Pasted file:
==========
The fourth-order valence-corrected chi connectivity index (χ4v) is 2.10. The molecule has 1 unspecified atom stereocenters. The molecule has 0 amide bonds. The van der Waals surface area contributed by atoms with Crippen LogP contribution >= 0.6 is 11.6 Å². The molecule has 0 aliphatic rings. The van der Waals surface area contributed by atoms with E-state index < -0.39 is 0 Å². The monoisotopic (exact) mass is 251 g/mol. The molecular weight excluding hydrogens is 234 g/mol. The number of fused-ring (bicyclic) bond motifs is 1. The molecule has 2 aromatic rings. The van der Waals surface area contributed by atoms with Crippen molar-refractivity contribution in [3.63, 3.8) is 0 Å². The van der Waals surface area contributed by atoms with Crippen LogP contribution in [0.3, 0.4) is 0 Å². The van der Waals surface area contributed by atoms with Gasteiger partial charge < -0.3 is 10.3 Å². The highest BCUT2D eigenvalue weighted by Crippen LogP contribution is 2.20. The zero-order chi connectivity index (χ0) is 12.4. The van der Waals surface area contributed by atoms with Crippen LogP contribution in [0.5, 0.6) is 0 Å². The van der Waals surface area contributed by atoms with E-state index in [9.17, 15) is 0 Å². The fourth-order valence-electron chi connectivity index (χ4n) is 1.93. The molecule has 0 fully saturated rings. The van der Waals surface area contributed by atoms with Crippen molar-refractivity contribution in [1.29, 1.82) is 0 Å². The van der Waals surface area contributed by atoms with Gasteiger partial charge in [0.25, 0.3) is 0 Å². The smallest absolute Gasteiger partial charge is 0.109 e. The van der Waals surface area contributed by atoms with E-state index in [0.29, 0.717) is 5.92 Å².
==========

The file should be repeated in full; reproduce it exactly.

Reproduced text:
The fourth-order valence-corrected chi connectivity index (χ4v) is 2.10. The molecule has 1 unspecified atom stereocenters. The molecule has 0 amide bonds. The van der Waals surface area contributed by atoms with Crippen LogP contribution >= 0.6 is 11.6 Å². The molecule has 0 aliphatic rings. The van der Waals surface area contributed by atoms with E-state index < -0.39 is 0 Å². The monoisotopic (exact) mass is 251 g/mol. The molecular weight excluding hydrogens is 234 g/mol. The number of fused-ring (bicyclic) bond motifs is 1. The molecule has 2 aromatic rings. The van der Waals surface area contributed by atoms with Crippen molar-refractivity contribution in [3.63, 3.8) is 0 Å². The van der Waals surface area contributed by atoms with Crippen LogP contribution in [0.3, 0.4) is 0 Å². The van der Waals surface area contributed by atoms with Gasteiger partial charge < -0.3 is 10.3 Å². The highest BCUT2D eigenvalue weighted by Crippen LogP contribution is 2.20. The zero-order chi connectivity index (χ0) is 12.4. The van der Waals surface area contributed by atoms with Crippen LogP contribution in [0.5, 0.6) is 0 Å². The van der Waals surface area contributed by atoms with E-state index in [9.17, 15) is 0 Å². The fourth-order valence-electron chi connectivity index (χ4n) is 1.93. The molecule has 0 fully saturated rings. The van der Waals surface area contributed by atoms with Crippen molar-refractivity contribution in [1.29, 1.82) is 0 Å². The van der Waals surface area contributed by atoms with Gasteiger partial charge in [0.25, 0.3) is 0 Å². The smallest absolute Gasteiger partial charge is 0.109 e. The van der Waals surface area contributed by atoms with E-state index in [0.29, 0.717) is 5.92 Å².